[ G.R. No. L-5098, November 27, 1953 ]
IN THE MATTER OF THE PETITION OF CERVERLEON T. DY TO BE ADMITTED A CITIZEN OF THE PHILIPPINES: CERVERLEON T. DY, PETITIONER AND APPELLEE, VS. REPUBLIC OF THE PHILIPPINES, OPPOSITOR AND APPELLANT.
D E C I S I O N
The sole contention of the Solicitor General is that the petitioner-appellee had failed to file with the Bureau of Justice, within the statutory period of one year, a declaration of intention to become a citizen of the Philippines, he not falling within the two cases exempted from complying with said requisite because (1) although he was born in the Philippines, he has not finished the secondary education (high school course), and (2) being only 26 years old when he filed his petition for naturalization on March 21, 1949, he could not have resided in the Philippines for 30 years or more.
When asked what year he had reached in the La Union Academy, the appellee testified "fourth year high school." In the opinion of this Court promulgated on March 10, 1953, the appealed decision was reversed on the ground that the petitioner's testimony was construed to mean that he has not completed the full secondary course, and therefore he was not exempted from the filing of the requisite declaration of intention to become a Filipino citizen. Upon appellee's motion for reconsideration, this Court, on July 14, 1953, resolved to set aside the decision of March 10 and to remand the case to the trial court "for the reception of evidence on the question whether or not the petitioner-appellee finished his fourth year and accordingly graduated from the high school."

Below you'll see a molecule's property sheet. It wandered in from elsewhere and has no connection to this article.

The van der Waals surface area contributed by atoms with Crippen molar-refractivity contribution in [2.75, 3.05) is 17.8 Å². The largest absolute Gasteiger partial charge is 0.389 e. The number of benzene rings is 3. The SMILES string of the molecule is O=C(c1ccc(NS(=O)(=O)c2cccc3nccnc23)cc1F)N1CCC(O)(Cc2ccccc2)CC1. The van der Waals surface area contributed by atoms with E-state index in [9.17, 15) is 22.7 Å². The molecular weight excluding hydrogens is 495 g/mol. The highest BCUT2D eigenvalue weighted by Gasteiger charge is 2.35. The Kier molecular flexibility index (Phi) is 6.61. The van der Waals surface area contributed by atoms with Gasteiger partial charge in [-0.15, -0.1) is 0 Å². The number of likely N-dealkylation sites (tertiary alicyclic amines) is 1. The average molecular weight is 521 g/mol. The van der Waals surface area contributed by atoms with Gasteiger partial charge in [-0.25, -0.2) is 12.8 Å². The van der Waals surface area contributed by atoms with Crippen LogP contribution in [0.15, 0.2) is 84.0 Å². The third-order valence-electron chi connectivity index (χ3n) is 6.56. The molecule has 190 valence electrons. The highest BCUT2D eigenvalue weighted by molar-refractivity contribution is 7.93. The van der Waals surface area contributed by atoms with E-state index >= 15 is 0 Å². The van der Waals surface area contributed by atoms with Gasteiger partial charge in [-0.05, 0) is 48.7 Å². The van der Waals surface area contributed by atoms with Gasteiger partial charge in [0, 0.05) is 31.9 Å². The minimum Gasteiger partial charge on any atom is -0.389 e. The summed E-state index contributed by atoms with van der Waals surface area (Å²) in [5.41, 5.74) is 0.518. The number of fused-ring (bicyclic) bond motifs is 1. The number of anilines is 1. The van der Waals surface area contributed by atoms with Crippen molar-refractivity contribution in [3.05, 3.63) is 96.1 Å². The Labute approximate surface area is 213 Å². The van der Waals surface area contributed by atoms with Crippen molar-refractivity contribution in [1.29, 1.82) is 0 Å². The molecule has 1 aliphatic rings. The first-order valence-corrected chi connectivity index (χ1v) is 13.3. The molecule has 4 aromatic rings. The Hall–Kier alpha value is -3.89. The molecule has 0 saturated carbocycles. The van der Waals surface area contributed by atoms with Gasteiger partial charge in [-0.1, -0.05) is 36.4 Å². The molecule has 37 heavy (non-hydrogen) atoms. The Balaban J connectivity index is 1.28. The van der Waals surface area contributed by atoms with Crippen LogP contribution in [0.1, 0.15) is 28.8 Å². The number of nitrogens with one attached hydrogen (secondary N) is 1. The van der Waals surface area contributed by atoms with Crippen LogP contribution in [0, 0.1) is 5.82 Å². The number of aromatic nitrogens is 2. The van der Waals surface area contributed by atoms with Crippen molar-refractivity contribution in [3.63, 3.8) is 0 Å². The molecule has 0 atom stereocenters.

The case has now been returned by the Court of First Instance of La Union, together with additional evidence consisting in the testimony of the appellee, positively to the effect that he graduated from the high school in the year 1940, and the testimony of Pastor Panay in the sense that he was the Director of La Union Academy, duly recognized by the Government, and that the appellee in fact graduated from the high school in said academy in the year 1940.
In view of this uncontradicted evidence, it follows that the appellee was exempted from filing a declaration of intention to become a Filipino citizen; and it appearing that he is in all other respects admittedly qualified for naturalization, the appealed decision will be, as it is hereby, affirmed without costs. So ordered.
Padilla, Tuason, Montemayor, Reyes, Jugo, Bautista Angelo, and Labrador, JJ., concur.